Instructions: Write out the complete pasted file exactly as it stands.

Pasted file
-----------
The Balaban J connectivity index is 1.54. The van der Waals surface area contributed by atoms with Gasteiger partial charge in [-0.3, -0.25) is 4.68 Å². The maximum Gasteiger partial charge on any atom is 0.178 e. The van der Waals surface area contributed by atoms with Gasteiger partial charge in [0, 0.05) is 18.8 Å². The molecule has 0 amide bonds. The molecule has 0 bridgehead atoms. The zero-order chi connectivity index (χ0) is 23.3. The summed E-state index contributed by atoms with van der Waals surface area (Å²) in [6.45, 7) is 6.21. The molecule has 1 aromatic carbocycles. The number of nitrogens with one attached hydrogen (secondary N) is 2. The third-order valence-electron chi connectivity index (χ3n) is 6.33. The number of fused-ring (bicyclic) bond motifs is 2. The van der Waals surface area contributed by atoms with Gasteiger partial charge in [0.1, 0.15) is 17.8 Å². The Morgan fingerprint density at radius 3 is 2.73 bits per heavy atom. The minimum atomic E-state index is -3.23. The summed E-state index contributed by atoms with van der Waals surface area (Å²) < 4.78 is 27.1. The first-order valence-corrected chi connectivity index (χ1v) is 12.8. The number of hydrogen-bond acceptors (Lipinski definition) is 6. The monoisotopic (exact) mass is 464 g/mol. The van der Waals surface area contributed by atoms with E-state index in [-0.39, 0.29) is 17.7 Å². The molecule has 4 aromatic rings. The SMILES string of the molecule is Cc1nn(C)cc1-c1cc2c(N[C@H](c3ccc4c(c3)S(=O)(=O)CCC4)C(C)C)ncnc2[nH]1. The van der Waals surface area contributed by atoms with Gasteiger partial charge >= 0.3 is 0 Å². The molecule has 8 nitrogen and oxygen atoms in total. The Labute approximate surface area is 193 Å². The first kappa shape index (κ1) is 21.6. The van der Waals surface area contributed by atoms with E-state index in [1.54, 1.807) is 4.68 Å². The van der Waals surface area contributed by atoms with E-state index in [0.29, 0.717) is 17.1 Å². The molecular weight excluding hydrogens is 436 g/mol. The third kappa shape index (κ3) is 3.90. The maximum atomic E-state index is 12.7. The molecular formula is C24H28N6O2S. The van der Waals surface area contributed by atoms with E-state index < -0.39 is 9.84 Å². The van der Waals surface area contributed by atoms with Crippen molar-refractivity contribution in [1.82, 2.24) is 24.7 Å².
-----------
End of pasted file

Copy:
The Balaban J connectivity index is 1.54. The van der Waals surface area contributed by atoms with Gasteiger partial charge in [-0.3, -0.25) is 4.68 Å². The maximum Gasteiger partial charge on any atom is 0.178 e. The van der Waals surface area contributed by atoms with Gasteiger partial charge in [0, 0.05) is 18.8 Å². The molecule has 0 amide bonds. The molecule has 0 bridgehead atoms. The zero-order chi connectivity index (χ0) is 23.3. The summed E-state index contributed by atoms with van der Waals surface area (Å²) in [6.45, 7) is 6.21. The molecule has 1 aromatic carbocycles. The number of nitrogens with one attached hydrogen (secondary N) is 2. The third-order valence-electron chi connectivity index (χ3n) is 6.33. The number of fused-ring (bicyclic) bond motifs is 2. The van der Waals surface area contributed by atoms with Gasteiger partial charge in [0.1, 0.15) is 17.8 Å². The Morgan fingerprint density at radius 3 is 2.73 bits per heavy atom. The minimum atomic E-state index is -3.23. The summed E-state index contributed by atoms with van der Waals surface area (Å²) < 4.78 is 27.1. The first-order valence-corrected chi connectivity index (χ1v) is 12.8. The number of hydrogen-bond acceptors (Lipinski definition) is 6. The monoisotopic (exact) mass is 464 g/mol. The van der Waals surface area contributed by atoms with E-state index in [-0.39, 0.29) is 17.7 Å². The molecule has 4 aromatic rings. The SMILES string of the molecule is Cc1nn(C)cc1-c1cc2c(N[C@H](c3ccc4c(c3)S(=O)(=O)CCC4)C(C)C)ncnc2[nH]1. The van der Waals surface area contributed by atoms with Gasteiger partial charge >= 0.3 is 0 Å². The molecule has 8 nitrogen and oxygen atoms in total. The Labute approximate surface area is 193 Å². The first kappa shape index (κ1) is 21.6. The van der Waals surface area contributed by atoms with E-state index in [1.54, 1.807) is 4.68 Å². The van der Waals surface area contributed by atoms with E-state index in [0.29, 0.717) is 17.1 Å². The molecular weight excluding hydrogens is 436 g/mol. The third kappa shape index (κ3) is 3.90. The maximum atomic E-state index is 12.7. The molecular formula is C24H28N6O2S. The van der Waals surface area contributed by atoms with E-state index < -0.39 is 9.84 Å². The van der Waals surface area contributed by atoms with Crippen molar-refractivity contribution in [1.82, 2.24) is 24.7 Å².